From H-World. Original post by Mauricio Borrero
CFP: St. John’s University World History Theory and Practice Conference: Migrants and Refugees
**Proposal deadline extended to February 1, 2019
Migration, whether voluntary or involuntary, lies at the heart of world history. The movement of people, regardless of circumstances, and their cultures, family networks, foods, and material objects continues to reshape society at local, regional, and global scales. These movements ought to inform the ways educators frame and teach about the past. That human beings, texts, ideas, and things have always been in motion undermines static representations of global society. Grappling with the implications of these migration flows remains an exciting challenge for practitioners of world history. Continue reading
Application Deadline: 7 February 2018.
Three PhD research assistant positions, funded by the Swiss National Science Foundation, are available at the University of Geneva (General History Department), the Graduate Institute Geneva (International History Department) and the University of Lausanne (Institute of Political, Historical and International Studies).
–Start Date: 1 September 2018
–Contract Duration: four years
–Position Percentage: full-time (100%)
–Gross Annual Salary: Sfr. 47,040 (first year), Sfr. 48,540 (second year), Sfr. 50,040 (third and fourth years)
–Host Institution: each institution will host one of the three positions
–Work Location: University of Geneva (the three PhD students will work together in a team that includes a postdoctoral researcher and an IT engineer)
From the United Nations Office at Geneva website:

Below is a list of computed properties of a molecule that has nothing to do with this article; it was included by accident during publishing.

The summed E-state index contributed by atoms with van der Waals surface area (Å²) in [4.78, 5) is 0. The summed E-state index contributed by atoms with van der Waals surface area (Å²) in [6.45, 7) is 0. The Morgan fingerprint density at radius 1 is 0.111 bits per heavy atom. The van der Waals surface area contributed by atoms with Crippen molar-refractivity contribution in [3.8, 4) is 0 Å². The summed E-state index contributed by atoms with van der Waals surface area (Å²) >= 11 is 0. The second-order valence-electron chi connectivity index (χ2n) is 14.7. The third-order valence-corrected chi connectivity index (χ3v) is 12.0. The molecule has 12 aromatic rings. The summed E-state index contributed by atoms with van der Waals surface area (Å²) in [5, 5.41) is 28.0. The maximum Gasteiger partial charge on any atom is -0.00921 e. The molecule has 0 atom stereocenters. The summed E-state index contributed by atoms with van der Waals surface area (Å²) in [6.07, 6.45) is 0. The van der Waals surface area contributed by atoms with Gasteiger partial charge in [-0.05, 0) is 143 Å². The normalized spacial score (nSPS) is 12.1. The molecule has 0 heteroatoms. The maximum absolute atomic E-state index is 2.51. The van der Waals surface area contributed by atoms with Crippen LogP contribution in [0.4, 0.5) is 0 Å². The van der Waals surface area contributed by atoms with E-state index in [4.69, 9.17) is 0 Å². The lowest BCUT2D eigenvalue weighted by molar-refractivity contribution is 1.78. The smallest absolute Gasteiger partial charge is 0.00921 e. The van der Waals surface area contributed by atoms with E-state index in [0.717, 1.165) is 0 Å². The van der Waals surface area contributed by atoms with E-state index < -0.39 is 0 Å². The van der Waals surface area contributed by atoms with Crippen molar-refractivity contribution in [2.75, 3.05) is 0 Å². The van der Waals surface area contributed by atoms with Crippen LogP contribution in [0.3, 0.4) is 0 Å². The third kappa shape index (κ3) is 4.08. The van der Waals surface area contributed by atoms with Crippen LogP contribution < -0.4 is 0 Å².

The United Nations Information Service’s Graduate Study Programme provides an opportunity for participants to deepen their understanding of the United Nations system through first-hand observation and study. The Graduate Study Programme is held at the United Nations Office at Geneva each year during the month of July.
Each year, as part of the educational outreach programmes undertaken by the United Nations, the Information Service at Geneva organizes the Graduate Study Programme. This seminar provides an opportunity for outstanding graduate and postgraduate students from all over the world to deepen their understanding of the principles, purposes and activities of the United Nations and its related agencies through first-hand observation and study at the United Nations Office at Geneva.
The Wilson Institute for Canadian History at McMaster University is proud to announce the creation of a new prize: the Viv Nelles History Prize. This prize will be awarded to the graduate student term paper that best places Canada in a transnational framework. To be considered for the award, a paper must be nominated by an instructor and submitted electronically, to the institute, no later than 30 January 2017. The winner will be selected by the Institute’s Director, in consultation with Wilson fellows and associates. Each winner will receive a modest financial award. A plaque with their name engraved commemorating the achievement will also be displayed at the Wilson Institute. We will contact the winning student in Spring 2017.
Contact information for the Institute Directors and for Prize submissions can be found on the Institute’s website or via its Facebook page.